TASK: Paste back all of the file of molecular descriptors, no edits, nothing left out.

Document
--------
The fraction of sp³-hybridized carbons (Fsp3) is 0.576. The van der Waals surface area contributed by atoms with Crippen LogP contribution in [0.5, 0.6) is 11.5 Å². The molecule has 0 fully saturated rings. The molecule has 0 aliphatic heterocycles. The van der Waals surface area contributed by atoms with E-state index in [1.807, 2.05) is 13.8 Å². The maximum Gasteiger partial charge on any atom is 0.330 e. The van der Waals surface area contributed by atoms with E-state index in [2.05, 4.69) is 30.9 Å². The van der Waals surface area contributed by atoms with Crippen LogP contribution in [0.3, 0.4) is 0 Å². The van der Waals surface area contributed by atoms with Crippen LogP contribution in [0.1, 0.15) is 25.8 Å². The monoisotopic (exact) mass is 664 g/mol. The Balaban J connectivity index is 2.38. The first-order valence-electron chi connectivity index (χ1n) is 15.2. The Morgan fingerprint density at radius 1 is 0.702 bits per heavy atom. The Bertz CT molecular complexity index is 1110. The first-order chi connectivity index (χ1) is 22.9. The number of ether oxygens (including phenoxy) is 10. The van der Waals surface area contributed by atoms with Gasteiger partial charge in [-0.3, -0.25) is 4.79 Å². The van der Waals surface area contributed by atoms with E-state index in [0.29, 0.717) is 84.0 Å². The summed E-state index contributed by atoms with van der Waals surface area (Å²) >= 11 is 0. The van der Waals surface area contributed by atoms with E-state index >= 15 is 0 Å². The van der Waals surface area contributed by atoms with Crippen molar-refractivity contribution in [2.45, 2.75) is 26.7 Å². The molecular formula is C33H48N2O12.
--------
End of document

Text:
The fraction of sp³-hybridized carbons (Fsp3) is 0.576. The van der Waals surface area contributed by atoms with Crippen LogP contribution in [0.5, 0.6) is 11.5 Å². The molecule has 0 fully saturated rings. The molecule has 0 aliphatic heterocycles. The van der Waals surface area contributed by atoms with E-state index in [1.807, 2.05) is 13.8 Å². The maximum Gasteiger partial charge on any atom is 0.330 e. The van der Waals surface area contributed by atoms with E-state index in [2.05, 4.69) is 30.9 Å². The van der Waals surface area contributed by atoms with Crippen LogP contribution in [0.3, 0.4) is 0 Å². The van der Waals surface area contributed by atoms with Crippen LogP contribution in [0.1, 0.15) is 25.8 Å². The monoisotopic (exact) mass is 664 g/mol. The Balaban J connectivity index is 2.38. The first-order valence-electron chi connectivity index (χ1n) is 15.2. The Morgan fingerprint density at radius 1 is 0.702 bits per heavy atom. The Bertz CT molecular complexity index is 1110. The first-order chi connectivity index (χ1) is 22.9. The number of ether oxygens (including phenoxy) is 10. The van der Waals surface area contributed by atoms with Gasteiger partial charge in [-0.3, -0.25) is 4.79 Å². The van der Waals surface area contributed by atoms with E-state index in [0.29, 0.717) is 84.0 Å². The summed E-state index contributed by atoms with van der Waals surface area (Å²) >= 11 is 0. The van der Waals surface area contributed by atoms with E-state index >= 15 is 0 Å². The van der Waals surface area contributed by atoms with Crippen molar-refractivity contribution in [2.45, 2.75) is 26.7 Å². The molecular formula is C33H48N2O12.